Answering President Obama’s call to increase college opportunity for disadvantaged students, the California State University is partnering with more than 100 African American churches to boost access, achievement and completion of historically underserved populations. During the month of February, CSU officials will speak to nearly 100,000 youth and their families at churches throughout the state about the value of a college degree during CSU Super Sunday.
“We are committed to bolstering the number of pathways to a university education for traditionally underrepresented students and producing highly-skilled graduates that will help meet the nation’s changing workforce needs,” said CSU Chancellor Timothy P. White. “Higher education changes the trajectory of life and by working with our partners throughout the state during Super Sunday, we can ensure that students are ready to enroll and succeed in college.”
Launched in 2005, CSU Super Sunday is an annual event where leaders throughout the 23 CSU campuses work together in a united effort to give underrepresented students the tools needed to successfully enter college. To date, almost 500,000 churchgoers have received information about financial aid, been introduced to the 23 CSU campuses and learned how to achieve academic success at the university.
After the service, parents and students also have the opportunity to engage with CSU representatives, obtain posters on How to Get to College and learn how navigate CSUMentor.edu—a website that helps students explore campuses and majors, as well as apply to the CSU.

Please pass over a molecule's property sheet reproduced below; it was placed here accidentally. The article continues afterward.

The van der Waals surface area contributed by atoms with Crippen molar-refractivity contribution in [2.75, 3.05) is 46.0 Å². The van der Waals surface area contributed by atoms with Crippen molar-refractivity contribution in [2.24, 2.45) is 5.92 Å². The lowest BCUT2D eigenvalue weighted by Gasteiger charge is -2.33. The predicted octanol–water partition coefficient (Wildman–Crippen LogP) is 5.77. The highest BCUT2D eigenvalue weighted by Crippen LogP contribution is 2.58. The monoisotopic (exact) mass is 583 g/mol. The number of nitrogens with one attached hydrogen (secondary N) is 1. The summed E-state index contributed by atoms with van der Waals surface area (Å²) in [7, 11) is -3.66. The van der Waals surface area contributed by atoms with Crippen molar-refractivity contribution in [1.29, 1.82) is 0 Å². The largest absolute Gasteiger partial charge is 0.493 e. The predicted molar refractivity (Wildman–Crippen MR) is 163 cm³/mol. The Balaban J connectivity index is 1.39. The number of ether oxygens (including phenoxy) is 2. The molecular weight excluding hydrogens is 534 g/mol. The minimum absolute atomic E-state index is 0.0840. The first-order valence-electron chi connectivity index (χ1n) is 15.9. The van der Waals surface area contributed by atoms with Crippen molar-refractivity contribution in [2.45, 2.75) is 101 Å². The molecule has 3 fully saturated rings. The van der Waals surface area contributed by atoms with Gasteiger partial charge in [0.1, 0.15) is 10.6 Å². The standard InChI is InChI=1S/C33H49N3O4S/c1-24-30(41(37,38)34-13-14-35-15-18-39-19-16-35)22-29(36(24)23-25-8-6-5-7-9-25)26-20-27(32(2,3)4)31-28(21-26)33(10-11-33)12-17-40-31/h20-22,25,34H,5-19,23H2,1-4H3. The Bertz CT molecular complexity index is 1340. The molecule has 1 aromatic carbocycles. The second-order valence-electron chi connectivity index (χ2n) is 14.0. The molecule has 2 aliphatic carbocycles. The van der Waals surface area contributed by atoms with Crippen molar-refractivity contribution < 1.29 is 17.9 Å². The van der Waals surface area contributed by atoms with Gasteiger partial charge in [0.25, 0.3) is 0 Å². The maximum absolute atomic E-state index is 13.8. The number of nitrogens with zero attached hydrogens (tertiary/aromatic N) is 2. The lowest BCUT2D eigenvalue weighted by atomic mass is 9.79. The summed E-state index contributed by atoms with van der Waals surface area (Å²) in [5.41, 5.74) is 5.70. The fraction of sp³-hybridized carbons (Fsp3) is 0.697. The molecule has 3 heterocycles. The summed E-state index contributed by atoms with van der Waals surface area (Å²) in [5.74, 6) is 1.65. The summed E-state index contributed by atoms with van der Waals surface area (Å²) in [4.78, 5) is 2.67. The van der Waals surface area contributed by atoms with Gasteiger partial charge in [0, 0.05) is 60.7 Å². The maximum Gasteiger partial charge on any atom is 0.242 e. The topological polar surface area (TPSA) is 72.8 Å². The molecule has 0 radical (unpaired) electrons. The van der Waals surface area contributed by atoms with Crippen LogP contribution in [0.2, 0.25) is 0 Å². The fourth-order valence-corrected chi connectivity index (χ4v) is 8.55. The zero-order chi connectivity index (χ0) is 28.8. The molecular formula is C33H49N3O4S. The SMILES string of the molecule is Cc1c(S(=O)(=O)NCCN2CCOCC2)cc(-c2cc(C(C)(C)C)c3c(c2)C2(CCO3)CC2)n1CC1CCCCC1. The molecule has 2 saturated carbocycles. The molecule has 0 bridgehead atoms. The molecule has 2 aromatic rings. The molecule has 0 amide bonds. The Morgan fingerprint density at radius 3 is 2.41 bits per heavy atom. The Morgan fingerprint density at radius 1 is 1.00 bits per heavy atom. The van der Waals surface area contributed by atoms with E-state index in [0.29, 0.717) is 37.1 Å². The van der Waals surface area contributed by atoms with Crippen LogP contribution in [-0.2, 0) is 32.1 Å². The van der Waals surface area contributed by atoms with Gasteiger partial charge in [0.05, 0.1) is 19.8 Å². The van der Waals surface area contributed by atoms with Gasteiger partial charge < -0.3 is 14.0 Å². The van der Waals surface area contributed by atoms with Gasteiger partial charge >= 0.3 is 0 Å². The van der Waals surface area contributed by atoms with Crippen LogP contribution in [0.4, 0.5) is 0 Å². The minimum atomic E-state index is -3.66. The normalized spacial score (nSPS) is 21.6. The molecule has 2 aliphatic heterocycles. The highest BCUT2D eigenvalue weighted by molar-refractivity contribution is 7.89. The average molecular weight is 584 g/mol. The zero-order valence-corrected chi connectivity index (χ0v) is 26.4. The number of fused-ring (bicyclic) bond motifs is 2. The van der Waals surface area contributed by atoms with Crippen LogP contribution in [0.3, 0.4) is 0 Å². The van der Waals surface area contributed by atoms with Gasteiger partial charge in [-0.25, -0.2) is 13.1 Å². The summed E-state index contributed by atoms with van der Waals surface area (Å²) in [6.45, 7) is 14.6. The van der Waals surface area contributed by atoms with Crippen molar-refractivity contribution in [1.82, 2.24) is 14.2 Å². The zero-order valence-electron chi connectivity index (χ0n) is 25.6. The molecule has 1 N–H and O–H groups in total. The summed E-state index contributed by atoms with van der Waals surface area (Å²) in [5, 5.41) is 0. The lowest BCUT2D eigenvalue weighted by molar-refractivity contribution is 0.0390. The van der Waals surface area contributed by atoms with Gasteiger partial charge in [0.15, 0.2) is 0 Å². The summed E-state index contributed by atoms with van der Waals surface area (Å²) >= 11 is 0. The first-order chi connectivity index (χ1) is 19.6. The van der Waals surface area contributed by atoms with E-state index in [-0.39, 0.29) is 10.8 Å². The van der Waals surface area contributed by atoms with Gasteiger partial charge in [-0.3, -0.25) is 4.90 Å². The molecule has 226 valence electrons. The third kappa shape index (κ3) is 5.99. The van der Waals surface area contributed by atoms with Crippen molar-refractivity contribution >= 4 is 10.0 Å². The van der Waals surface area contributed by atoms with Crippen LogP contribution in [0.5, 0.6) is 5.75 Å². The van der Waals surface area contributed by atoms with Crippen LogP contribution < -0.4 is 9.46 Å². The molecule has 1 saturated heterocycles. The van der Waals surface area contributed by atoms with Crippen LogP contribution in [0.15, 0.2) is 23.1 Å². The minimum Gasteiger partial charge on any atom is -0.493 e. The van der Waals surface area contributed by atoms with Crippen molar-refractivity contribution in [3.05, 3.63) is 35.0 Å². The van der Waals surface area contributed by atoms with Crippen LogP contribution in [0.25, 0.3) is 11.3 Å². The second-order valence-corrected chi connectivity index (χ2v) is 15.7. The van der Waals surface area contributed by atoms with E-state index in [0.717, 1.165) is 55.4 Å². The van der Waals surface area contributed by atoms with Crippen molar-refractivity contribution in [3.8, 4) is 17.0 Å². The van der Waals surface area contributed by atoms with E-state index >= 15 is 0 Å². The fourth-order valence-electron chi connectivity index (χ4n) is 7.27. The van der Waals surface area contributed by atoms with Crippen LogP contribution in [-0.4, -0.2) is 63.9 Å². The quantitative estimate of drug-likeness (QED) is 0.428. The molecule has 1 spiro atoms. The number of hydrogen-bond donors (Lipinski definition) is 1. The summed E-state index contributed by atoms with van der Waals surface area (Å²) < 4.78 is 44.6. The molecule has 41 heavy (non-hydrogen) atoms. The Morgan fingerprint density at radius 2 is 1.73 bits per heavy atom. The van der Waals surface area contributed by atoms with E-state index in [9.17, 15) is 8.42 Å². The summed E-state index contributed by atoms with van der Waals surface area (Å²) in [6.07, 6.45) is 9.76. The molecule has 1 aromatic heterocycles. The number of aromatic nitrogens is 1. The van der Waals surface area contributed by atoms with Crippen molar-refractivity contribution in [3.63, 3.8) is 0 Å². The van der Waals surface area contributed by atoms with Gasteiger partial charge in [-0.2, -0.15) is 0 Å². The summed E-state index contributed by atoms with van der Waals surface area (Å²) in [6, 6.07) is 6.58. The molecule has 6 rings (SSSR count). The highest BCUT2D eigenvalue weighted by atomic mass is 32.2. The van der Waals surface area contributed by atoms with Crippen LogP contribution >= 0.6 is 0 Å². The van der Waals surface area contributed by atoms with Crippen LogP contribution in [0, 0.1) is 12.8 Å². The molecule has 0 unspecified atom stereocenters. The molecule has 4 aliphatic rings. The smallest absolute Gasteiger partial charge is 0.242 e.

White will speak during the 10:45 a.m. service at Saints Rest Missionary Baptist Church in Fresno on February 16. On February 23, he will take the pulpit during the 10:30 a.m. service at Trinity Baptist Church in Los Angeles. In addition to White, CSU trustees, presidents, alumni and students will speak at a total of 113 churches this year.
The event is coordinated by the CSU African American Initiative (AAI), a partnership between CSU campuses and leaders in the African American community dedicated to increasing the number of African American students who attend and graduate from college. In addition to the AAI, the CSU has formed many other partnerships aimed at increasing college opportunity for students of color and of underrepresented populations. These include initiatives for the Asian American and Pacific Islander, Latino and Native American communities.
“The efforts of our Initiatives are helping break down the barriers that the hundreds of thousands of disadvantaged students face every year by creating the community partnerships that guide and support these students to prepare for college, persist in their studies and ultimately graduate,” said White.
In addition to these ongoing initiatives to bolster student success, the Chancellors’ Office will invest $50 million to improve student achievement and four-year graduations rates. For additional information about the CSU African American Initiative and other community initiatives and programs to address college access for underserved communities, visit CSU External Relations. For a list of participating churches, times of service and locations, visit the CSU Super Sunday website.
About the California State University
The California State University is the largest system of senior higher education in the country, with 23 campuses, approximately 437,000 students and 44,000 faculty and staff. The CSU awards about 96,000 degrees annually and since its creation in 1961 has conferred nearly 2.8 million. The CSU is renowned for the quality of its teaching and for the job-ready graduates it produces.